The highly-anticipated plan to enhance nearly 60 miles of the White River in central Indiana has been unveiled. Officials say the White River Vision Plan provides a deep dive into a shared vision for the section of the river in Marion and Hamilton counties focusing on environmental and ecological health, equity, public safety and activation. Hamilton County Tourism Inc. Chief Executive Officer Brenda Myers says the goal of the project is to make the White River more prevalent in the eyes of central Indiana residents.

In an interview with Inside INdiana Business, Myers said the developers are using nine principles as a framework for the project.

"They range from protecting wildlife and the environment to protecting ownership along the river. Those nine principles are really focused on making the river first and foremost important in our lives so that we care enough about it to take care of it. One of the things we heard loud and clear from residents is they want access to the river, they want the river to be cleaner, (and) they want us to protect the river. Striking a balance between the health of the river and use of the river I think will be critically important as we move forward."

The plan identifies seven "anchor areas" that will be a major focus of the project. They include commercial corridors, historic districts, cultural destinations and catalytic program opportunities along the 58-mile stretch of the white river. The plan offers recommendations for each area, including:

  • Strawtown Koteewi Park: Build on the park’s regional success and existing master plan, focus on environmental health and historic interpretation, including a new trail from Potter’s Bridge Park to Cicero, a viewing tower and an expanded area for launching kayaks and canoes, invasive plant species removal, and historic signage and installations.
  • Downtown Noblesville: Support Noblesville’s downtown revitalization with new riverfront links, including the incorporation of existing elements and projects like the Riverwalk and increased or enhanced river access, and new ideas like sustainable design practices, shadier streets, and riverfront terraces. 
  • Allisonville Stretch: Centered on the asset of Conner Prairie, this area focuses on community engagement to protect natural areas, support the existing Conner Prairie’s master plan, and local collaboration to improve pedestrian crossings.
  • Oliver’s Crossing: Situated around I-465, Oliver’s Woods and surrounding retail destinations, this anchor district builds on the opportunity for nearby post-production quarry lands close to the river for flood storage and outdoor adventure activities programming, as well as recommendations to connect public open spaces in this stretch with trails and riverfront landowner partnerships.
  • Broad Ripple: The vision for this beloved canal district reconnects the area to its riverfront by relocating parking and connecting across the levee at 64th St. to Holliday Park via the planned Broad Ripple Riverwalk and trail. It protects the historic character of residential neighborhoods and Broad Ripple’s commercial district, helps with early implementation of the planned boat launch, riverbank restoration, river walk, and terrace river edge projects. It also recommends that artists and the Indianapolis Art Center create temporary or permanent art installations.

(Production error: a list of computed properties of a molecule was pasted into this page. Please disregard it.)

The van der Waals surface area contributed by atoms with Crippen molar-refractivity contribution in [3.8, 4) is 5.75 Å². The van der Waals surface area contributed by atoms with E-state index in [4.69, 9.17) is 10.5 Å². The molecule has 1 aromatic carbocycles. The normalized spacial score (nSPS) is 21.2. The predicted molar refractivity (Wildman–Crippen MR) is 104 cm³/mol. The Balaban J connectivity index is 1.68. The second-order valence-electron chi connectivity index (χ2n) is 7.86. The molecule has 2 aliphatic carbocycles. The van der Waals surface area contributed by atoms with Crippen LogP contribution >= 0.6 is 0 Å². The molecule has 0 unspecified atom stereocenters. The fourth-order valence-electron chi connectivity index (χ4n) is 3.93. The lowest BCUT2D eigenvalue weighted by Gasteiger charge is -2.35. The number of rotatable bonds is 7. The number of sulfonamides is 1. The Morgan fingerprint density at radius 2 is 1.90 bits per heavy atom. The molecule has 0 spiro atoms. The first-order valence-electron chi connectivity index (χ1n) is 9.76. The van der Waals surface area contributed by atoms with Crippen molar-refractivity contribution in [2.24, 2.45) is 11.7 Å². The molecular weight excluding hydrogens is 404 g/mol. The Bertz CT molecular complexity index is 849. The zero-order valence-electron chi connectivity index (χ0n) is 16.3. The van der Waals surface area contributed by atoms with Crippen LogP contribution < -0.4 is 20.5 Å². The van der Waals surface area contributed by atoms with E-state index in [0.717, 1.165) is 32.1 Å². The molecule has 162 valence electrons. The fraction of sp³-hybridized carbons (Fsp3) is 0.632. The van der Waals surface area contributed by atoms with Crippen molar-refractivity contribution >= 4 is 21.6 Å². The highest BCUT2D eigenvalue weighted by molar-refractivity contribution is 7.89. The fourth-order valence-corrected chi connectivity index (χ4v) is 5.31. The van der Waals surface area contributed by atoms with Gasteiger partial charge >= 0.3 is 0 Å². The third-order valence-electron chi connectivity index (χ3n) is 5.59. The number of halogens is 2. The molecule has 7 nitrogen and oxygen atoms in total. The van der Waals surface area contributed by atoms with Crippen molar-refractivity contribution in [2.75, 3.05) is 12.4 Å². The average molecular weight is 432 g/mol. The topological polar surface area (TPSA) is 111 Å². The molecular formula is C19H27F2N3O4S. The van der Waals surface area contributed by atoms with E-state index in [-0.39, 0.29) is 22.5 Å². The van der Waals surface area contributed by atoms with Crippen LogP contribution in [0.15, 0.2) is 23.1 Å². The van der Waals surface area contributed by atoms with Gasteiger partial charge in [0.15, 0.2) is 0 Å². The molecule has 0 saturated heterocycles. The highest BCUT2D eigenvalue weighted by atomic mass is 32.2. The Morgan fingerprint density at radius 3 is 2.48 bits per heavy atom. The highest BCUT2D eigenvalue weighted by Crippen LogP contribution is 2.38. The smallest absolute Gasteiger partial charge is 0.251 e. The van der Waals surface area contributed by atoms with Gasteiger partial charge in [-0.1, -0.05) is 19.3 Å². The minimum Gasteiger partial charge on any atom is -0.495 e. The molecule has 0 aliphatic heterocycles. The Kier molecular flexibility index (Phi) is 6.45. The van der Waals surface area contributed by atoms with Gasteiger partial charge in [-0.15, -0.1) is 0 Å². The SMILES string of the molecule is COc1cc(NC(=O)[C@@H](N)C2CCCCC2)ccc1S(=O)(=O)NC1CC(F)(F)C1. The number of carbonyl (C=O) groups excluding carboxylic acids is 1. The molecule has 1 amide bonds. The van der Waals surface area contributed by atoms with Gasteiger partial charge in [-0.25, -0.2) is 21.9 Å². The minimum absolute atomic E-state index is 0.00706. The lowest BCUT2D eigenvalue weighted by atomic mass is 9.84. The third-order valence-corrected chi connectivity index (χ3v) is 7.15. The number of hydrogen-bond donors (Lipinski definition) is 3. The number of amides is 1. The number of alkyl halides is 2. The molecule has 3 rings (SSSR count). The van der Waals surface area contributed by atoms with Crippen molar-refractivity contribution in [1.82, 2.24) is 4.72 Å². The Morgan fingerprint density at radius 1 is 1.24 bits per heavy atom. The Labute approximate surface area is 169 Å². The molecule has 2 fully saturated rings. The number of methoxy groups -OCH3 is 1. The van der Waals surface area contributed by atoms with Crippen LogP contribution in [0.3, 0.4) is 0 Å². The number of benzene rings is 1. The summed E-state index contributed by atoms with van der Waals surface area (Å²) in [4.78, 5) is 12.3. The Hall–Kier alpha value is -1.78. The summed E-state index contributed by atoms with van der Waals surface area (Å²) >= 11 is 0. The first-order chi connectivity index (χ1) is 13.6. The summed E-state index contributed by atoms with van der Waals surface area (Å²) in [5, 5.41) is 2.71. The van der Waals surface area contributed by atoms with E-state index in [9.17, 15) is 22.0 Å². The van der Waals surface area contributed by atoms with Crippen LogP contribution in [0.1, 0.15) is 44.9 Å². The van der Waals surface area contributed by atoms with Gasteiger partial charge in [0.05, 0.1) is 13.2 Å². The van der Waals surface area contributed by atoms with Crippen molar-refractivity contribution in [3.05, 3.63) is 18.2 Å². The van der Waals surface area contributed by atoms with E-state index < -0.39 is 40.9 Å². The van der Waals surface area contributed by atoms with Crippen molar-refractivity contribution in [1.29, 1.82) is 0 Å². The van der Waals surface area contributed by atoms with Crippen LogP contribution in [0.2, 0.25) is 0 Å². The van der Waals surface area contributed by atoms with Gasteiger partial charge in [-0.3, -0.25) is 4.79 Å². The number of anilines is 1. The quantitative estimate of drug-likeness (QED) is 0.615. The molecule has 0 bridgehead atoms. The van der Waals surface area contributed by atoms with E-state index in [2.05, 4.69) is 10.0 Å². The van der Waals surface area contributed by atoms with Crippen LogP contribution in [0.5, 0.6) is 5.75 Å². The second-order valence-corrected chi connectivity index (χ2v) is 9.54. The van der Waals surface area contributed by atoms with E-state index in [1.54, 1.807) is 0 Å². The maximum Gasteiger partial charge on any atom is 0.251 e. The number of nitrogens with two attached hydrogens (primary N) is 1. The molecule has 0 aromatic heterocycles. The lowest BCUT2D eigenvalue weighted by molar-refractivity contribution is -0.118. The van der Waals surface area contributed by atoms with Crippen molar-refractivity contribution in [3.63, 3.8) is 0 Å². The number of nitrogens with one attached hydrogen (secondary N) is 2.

• Downtown Indianapolis: Building on key opportunities like the recent Riverside Park master plan and current needs of the Emrichsville Dam, the plan leverages partnerships to redesign the dam for multi-functional environmental, water quality, and recreational benefits to the neighboring Near Westside community and guides sustainable development outside the floodplain.
  • Southwestway Park: At the plan’s southern boundary, this large ecological asset emphasizes environmental education through grant funding and a ranger “outpost,” creates a new entrance from Southport Road, establishes multiple new river access points and recommends a 10-year restoration and management program.

Myers says the effort has been a great collaboration between Marion and Hamilton counties.

"I think one of the things that this White River Vision Plan can do is also help establish come goals for other parts of the White River. The state has been wonderfully involved through a White River caucus and that White River caucus, we hope, can help expand some of the visioning of this part of the river to other parts of the White River."

Myers says organizers will spend the summer looking at the governance of the plan and how to move it forward. Once that is situated, she says the group will start prioritizing items in the plan in both counties.

Members of the public can view and comment on the full 222-page White River Vision Plan by clicking here.

As part of the unveiling, organizers will this week host a series of activities and events, which will continue Tuesday with river cleanup events both in Indianapolis and Hamilton County. You can view the full list of events by clicking here.

Myers says the developers are using nine principles as a framework for the project.